"Sharing can be a way of healing. Grief and loss can isolate,
anger even alienate. Shared with others, emotions unite
as we see we aren't alone. We realize others weep with us."
~Susan Wittig Albert

Through our writing, we walk out of the darkness into the light
together, one small step at a time, recording history, educating
America, and we are healing.
~CJ/Todd Dierdorff

Thursday, November 4, 2010

Humor in Vietnam: by John Puzzo

John Puzzo
Things happen that make us aware of our humanity, even in the demanding world of an Army Ranger.

Nothing illustrates that better than when peculiar and strange things happened -- things that could have occurred in no other setting than a long-range patrol in the Highlands. They became all the more memorable for that very reason ...
Nicknames ...

I remember once, when lightning struck the side of a mountain where a team had set up an ambush. 

The lightning set off all of the Claymore mines the team had set, arced through the radio, down the handset held by our Lieutenant, and then exited through his jungle boots, singeing his skivvies, and leaving his hair smoking. 

'Lightning Bolt' was none the worse for wear, except for a new nickname, a few minor bruises, and some burnt hair, but the team had to be extracted because the radio was cooked.

On another mission, a team went on high alert and everyone grabbed the clackers to their Claymores, when the guy on night watch heard footsteps coming into their night position just before dawn. 

He roused the team, brought up the artillery net, air assets were mustered for gunship support and extraction and, just before things were about to get noisy, a rooster clucked into view.

We might have eaten the feathery beast under other circumstances. The whole experience earned our high alert team member the nickname: "Rooster".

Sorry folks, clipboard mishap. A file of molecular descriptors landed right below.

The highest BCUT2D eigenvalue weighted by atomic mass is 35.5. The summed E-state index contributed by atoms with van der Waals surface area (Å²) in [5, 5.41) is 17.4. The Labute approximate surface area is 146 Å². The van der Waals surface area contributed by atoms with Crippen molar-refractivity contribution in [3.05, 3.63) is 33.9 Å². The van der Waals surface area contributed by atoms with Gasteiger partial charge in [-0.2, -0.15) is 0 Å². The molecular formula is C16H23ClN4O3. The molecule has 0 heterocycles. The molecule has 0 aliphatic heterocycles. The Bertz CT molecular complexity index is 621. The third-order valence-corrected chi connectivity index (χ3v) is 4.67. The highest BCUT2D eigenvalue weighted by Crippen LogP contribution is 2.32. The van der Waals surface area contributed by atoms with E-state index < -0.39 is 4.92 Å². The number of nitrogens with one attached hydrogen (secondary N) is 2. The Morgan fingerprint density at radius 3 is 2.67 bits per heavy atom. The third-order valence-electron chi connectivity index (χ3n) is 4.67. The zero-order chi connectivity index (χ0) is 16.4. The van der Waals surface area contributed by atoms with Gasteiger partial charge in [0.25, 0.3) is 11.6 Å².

Both Ways

by David Hamm

I joined the LRRP's in October, 1968. One of the ways we relieved the tension, boredom, and sometimes sheer terror of how we lived was through humor, often directed at ourselves. I can think of these things, even to this day and it makes me smile.

One of the incidents involved a Green Beret named Foster, who was assigned to our unit for a while. 

Our team was taking a break during a mission and monitoring the radio, when we heard Foster call Zero in a highly excited state. He said their team had found a high-speed trail that looked like it was heavily used. 

When the RTO back at Zero tried to get the location of the trail, there was a long pause. Foster didn't seem to understand what information was wanted and kept repeating that it was a high-speed trail.

Finally, the RTO got through to him by asking him which way the trail went. There was another long pause ... and Foster replied excitedly, "It goes both ways."

The RTO could hardly contain himself and asked him to say again which way the trail went. "Both ways! The trail goes both ways, sir."

By this time, our team was literally rolling on the ground, laughing (silently, of course). After this, when someone would ask you where you were going, you said, "Both ways, both ways."

John J. Puzzo
K Company (Ranger)
75th Infantry (Airborne)
United States Army 1968 - 1971

[Excerpts from the book, "The Highlanders In the Vietnam War", which was written by my good friend, John J. Puzzo. If you haven't read John's book yet, I suggest that you do.].

Other Articles by John Puzzo:

Poem, "Waves"
The Lantern

“I am only one, but I am one. I can't do everything, but I can do something. The something I ought to do, I can do. And by the grace of God, I will.” ~Everett Hale

Feel free to comment on this post. You are also invited to write about anything you feel comfortable sharing. Memoirs From Nam is YOUR blog. You are writing America's history, sharing the truth about the Vietnam veteran, and what it was like in Our War.

1 comment:

  1. John, your "both ways" story was great. I will have to contact you on a different site, because I would love it if we could exchange books; my MILITARY LIFE - SERVICE OR CAREER A SOLDIER'S PERSPECTIVE for your "The Highlanders In the Vietnam War". I know I would like yours. John


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